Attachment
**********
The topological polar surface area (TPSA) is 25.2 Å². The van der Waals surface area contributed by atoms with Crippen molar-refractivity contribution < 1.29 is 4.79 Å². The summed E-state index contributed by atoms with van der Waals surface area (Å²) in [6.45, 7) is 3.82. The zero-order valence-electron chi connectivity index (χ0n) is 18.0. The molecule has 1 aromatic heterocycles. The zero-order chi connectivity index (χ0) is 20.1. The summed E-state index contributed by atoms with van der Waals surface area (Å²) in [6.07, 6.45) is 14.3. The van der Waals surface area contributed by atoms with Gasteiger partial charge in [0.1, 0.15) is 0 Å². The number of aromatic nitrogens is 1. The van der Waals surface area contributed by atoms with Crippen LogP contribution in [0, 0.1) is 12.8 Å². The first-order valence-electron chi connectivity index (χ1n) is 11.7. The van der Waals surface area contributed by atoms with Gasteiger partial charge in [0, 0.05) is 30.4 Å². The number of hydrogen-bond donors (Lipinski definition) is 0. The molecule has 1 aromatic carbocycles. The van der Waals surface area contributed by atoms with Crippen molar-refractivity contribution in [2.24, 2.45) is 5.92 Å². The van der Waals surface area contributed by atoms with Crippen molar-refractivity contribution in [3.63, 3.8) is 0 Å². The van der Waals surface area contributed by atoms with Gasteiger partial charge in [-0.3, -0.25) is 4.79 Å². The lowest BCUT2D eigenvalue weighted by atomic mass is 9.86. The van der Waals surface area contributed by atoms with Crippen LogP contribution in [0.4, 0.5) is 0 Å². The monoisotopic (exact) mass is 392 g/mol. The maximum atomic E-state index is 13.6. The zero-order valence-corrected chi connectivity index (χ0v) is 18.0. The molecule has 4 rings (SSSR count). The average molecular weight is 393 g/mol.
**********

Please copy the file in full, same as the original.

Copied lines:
The topological polar surface area (TPSA) is 25.2 Å². The van der Waals surface area contributed by atoms with Crippen molar-refractivity contribution < 1.29 is 4.79 Å². The summed E-state index contributed by atoms with van der Waals surface area (Å²) in [6.45, 7) is 3.82. The zero-order valence-electron chi connectivity index (χ0n) is 18.0. The molecule has 1 aromatic heterocycles. The zero-order chi connectivity index (χ0) is 20.1. The summed E-state index contributed by atoms with van der Waals surface area (Å²) in [6.07, 6.45) is 14.3. The van der Waals surface area contributed by atoms with Gasteiger partial charge in [0.1, 0.15) is 0 Å². The number of aromatic nitrogens is 1. The van der Waals surface area contributed by atoms with Crippen LogP contribution in [0, 0.1) is 12.8 Å². The first-order valence-electron chi connectivity index (χ1n) is 11.7. The van der Waals surface area contributed by atoms with Gasteiger partial charge in [0, 0.05) is 30.4 Å². The number of hydrogen-bond donors (Lipinski definition) is 0. The molecule has 1 aromatic carbocycles. The van der Waals surface area contributed by atoms with Crippen molar-refractivity contribution in [2.24, 2.45) is 5.92 Å². The van der Waals surface area contributed by atoms with Crippen molar-refractivity contribution in [3.63, 3.8) is 0 Å². The van der Waals surface area contributed by atoms with Gasteiger partial charge in [-0.3, -0.25) is 4.79 Å². The lowest BCUT2D eigenvalue weighted by atomic mass is 9.86. The van der Waals surface area contributed by atoms with Crippen LogP contribution in [0.4, 0.5) is 0 Å². The monoisotopic (exact) mass is 392 g/mol. The maximum atomic E-state index is 13.6. The zero-order valence-corrected chi connectivity index (χ0v) is 18.0. The molecule has 4 rings (SSSR count). The average molecular weight is 393 g/mol.